Directors of energy firm Celtic Array met with government ministers and senior officers to discuss concerns over the impact of wind farm development on vital shipping lanes.
Laura Jeffs, head of development for Centrica Renewable energy, told the Manx Independent that the concerns would be taken into account in any future planning application.
She said plans for the North East zone – where a wind farm development would have most impact on Steam Packet routes – were still a ‘long way down the line’.
But she said the Celtic Array, a joint venture between Centrica and Dong Energy, wanted to engage with the government and island residents every step of the way.
She said: ‘Development of the NE Zones is some way down the line. Our focus is on Rhiannon, our southern-most project which impacts more on the people of Anglesey.
‘The plan is to develop some proposals to reach a solution for everybody but it is too early say what they will be. Everyone recognises the challenge for shipping. We don’t have any answers yet.’
The NE zone borders Manx territorial waters and Ms Jeffs said one option to reduce disruption to ferry routes that could be considered was shifting the location of the proposed wind farm so that part was in Manx waters.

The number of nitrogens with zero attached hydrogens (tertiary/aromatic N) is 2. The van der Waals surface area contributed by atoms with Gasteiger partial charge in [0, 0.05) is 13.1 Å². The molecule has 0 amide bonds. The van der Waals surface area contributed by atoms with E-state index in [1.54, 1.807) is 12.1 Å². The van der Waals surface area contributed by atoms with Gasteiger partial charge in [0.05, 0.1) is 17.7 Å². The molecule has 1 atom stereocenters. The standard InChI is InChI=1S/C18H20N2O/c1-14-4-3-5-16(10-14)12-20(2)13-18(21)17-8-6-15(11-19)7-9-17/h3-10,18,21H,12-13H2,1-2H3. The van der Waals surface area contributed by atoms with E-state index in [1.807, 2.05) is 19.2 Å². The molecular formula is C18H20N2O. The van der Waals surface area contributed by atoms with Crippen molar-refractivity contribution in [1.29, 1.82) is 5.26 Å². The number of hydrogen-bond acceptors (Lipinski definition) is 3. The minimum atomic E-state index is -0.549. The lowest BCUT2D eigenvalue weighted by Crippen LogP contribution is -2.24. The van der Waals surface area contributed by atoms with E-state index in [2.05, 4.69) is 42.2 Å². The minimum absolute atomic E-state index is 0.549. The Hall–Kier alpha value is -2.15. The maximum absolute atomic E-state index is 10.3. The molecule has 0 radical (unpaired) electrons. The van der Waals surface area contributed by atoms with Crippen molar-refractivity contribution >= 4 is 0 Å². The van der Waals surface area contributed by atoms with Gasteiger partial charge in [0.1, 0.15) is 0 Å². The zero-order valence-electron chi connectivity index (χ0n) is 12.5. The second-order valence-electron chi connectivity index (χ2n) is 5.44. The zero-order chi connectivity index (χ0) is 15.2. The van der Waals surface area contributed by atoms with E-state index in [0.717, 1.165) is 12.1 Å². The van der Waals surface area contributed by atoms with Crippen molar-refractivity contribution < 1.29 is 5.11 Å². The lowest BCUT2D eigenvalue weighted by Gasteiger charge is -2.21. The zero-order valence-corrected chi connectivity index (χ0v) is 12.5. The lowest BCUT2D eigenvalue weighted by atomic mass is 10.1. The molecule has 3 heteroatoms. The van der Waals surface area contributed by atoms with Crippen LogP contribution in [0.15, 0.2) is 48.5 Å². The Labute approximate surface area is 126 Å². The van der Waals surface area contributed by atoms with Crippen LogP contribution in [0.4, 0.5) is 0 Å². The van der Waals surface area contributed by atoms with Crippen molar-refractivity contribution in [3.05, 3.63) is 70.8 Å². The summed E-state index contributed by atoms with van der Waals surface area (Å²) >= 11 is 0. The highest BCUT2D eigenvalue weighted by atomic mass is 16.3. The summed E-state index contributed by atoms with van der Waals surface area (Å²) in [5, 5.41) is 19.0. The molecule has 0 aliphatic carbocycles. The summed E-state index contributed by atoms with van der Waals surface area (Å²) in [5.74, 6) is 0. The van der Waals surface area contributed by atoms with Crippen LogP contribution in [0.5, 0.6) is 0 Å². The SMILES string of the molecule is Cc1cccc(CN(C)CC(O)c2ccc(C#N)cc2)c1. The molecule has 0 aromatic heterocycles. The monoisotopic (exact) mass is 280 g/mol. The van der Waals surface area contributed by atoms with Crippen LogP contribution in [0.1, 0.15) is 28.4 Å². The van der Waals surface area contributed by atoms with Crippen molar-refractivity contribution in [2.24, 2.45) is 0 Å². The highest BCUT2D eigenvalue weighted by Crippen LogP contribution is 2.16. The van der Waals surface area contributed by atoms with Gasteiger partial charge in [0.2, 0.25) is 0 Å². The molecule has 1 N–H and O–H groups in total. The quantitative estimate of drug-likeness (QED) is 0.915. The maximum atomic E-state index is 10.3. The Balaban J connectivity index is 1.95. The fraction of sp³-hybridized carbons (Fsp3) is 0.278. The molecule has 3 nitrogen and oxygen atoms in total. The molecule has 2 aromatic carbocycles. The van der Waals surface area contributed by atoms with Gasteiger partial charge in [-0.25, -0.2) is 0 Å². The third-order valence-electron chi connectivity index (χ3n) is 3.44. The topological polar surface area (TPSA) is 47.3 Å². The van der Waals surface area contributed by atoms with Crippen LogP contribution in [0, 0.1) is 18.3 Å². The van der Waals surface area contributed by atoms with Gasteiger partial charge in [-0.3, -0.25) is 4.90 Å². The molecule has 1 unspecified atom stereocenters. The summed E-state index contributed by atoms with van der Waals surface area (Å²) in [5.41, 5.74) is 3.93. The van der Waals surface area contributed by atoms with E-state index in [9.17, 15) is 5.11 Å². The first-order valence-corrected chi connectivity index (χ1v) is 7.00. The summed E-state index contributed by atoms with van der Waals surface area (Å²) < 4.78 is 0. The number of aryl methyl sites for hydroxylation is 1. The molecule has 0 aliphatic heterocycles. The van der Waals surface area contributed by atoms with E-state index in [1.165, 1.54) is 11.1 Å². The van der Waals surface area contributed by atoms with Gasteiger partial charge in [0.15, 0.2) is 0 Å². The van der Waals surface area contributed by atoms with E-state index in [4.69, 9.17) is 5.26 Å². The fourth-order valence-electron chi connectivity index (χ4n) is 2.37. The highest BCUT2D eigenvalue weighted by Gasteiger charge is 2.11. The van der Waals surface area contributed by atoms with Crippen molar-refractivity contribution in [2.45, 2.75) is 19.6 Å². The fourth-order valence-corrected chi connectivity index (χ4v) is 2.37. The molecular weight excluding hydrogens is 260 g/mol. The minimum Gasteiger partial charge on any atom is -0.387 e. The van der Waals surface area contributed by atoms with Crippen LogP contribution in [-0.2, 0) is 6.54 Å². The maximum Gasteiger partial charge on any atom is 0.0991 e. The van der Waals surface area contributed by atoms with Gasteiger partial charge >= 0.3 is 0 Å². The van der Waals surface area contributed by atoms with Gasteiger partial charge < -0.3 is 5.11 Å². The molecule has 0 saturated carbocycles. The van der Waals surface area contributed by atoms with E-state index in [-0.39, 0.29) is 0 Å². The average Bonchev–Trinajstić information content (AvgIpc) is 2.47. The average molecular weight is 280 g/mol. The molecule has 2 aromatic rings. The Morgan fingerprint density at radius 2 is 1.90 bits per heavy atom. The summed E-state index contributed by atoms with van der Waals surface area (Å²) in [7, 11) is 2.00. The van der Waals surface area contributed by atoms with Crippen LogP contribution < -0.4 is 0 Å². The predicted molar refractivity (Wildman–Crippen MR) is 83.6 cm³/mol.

She said the Steam Packet’s concerns about increased delays, cancellations and journey times played a large part in Celtic Array’s decision to delay plans to develop the NE zone – although that decision wasn’t entirely due to that, she added.
Isle of Man Newspapers’s Don’t Cut us Off campaign against over-intensive wind farm development resulted in 1,265 petition forms being signed. These will be included in Celtic Array’s consultation report on the Rhiannon project.
Ms Jeffs said the concerns themselves had not come as a shock. ‘We have to take it on board. The new planning system has to be able to demonstrate that you’ve taken concerns into account,’ she said.
A stage two consultation on Rhiannon will begin at the end of this year. A planning application is expected to be submitted in the middle of next year but a decision wouldn’t be expected until the end of 2015 at the earliest.
Ms Jeffs said Celtic Array discussed the economic benefits that a wind farm development could have on the Manx economy when they met government leaders on Monday.
These could include basing operational and maintenance facilities here. But Ms Jeffs stressed no promises had been made.
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